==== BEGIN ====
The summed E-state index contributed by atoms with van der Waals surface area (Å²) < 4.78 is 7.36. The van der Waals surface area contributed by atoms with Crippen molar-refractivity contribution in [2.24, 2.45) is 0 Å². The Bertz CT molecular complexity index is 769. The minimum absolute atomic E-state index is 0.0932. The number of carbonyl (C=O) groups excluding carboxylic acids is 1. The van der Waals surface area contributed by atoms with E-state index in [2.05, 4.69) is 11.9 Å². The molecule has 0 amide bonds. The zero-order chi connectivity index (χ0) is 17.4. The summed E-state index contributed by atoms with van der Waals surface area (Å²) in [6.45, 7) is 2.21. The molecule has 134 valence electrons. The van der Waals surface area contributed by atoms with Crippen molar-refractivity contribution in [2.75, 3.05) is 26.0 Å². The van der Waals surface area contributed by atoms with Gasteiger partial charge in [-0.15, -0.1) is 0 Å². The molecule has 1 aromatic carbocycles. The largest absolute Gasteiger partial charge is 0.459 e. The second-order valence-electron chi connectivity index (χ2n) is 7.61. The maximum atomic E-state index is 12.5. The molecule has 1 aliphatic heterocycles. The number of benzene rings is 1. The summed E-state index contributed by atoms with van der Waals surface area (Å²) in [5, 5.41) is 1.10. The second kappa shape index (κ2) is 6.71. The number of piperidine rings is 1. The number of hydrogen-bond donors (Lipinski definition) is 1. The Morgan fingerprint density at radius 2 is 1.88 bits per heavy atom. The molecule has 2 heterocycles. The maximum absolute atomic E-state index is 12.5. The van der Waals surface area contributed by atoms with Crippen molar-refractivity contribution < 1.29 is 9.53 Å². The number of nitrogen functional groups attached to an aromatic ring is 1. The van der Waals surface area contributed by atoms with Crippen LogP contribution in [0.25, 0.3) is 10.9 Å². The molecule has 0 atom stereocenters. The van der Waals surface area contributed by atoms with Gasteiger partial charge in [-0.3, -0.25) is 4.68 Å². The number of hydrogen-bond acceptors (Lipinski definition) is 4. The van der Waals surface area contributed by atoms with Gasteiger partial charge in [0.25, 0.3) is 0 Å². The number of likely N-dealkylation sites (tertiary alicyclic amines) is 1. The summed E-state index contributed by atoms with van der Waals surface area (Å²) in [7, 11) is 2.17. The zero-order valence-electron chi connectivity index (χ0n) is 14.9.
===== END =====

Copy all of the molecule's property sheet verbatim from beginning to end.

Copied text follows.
The summed E-state index contributed by atoms with van der Waals surface area (Å²) < 4.78 is 7.36. The van der Waals surface area contributed by atoms with Crippen molar-refractivity contribution in [2.24, 2.45) is 0 Å². The Bertz CT molecular complexity index is 769. The minimum absolute atomic E-state index is 0.0932. The number of carbonyl (C=O) groups excluding carboxylic acids is 1. The van der Waals surface area contributed by atoms with E-state index in [2.05, 4.69) is 11.9 Å². The molecule has 0 amide bonds. The zero-order chi connectivity index (χ0) is 17.4. The summed E-state index contributed by atoms with van der Waals surface area (Å²) in [6.45, 7) is 2.21. The molecule has 134 valence electrons. The van der Waals surface area contributed by atoms with Crippen molar-refractivity contribution in [2.75, 3.05) is 26.0 Å². The van der Waals surface area contributed by atoms with Gasteiger partial charge in [-0.15, -0.1) is 0 Å². The molecule has 1 aromatic carbocycles. The largest absolute Gasteiger partial charge is 0.459 e. The second-order valence-electron chi connectivity index (χ2n) is 7.61. The maximum atomic E-state index is 12.5. The molecule has 1 aliphatic heterocycles. The number of benzene rings is 1. The summed E-state index contributed by atoms with van der Waals surface area (Å²) in [5, 5.41) is 1.10. The second kappa shape index (κ2) is 6.71. The number of piperidine rings is 1. The number of hydrogen-bond donors (Lipinski definition) is 1. The Morgan fingerprint density at radius 2 is 1.88 bits per heavy atom. The molecule has 2 heterocycles. The maximum absolute atomic E-state index is 12.5. The van der Waals surface area contributed by atoms with Crippen molar-refractivity contribution < 1.29 is 9.53 Å². The number of nitrogen functional groups attached to an aromatic ring is 1. The van der Waals surface area contributed by atoms with Crippen LogP contribution in [0.25, 0.3) is 10.9 Å². The molecule has 0 atom stereocenters. The van der Waals surface area contributed by atoms with Gasteiger partial charge in [-0.3, -0.25) is 4.68 Å². The number of hydrogen-bond acceptors (Lipinski definition) is 4. The van der Waals surface area contributed by atoms with Gasteiger partial charge in [0.25, 0.3) is 0 Å². The number of likely N-dealkylation sites (tertiary alicyclic amines) is 1. The summed E-state index contributed by atoms with van der Waals surface area (Å²) in [7, 11) is 2.17. The zero-order valence-electron chi connectivity index (χ0n) is 14.9.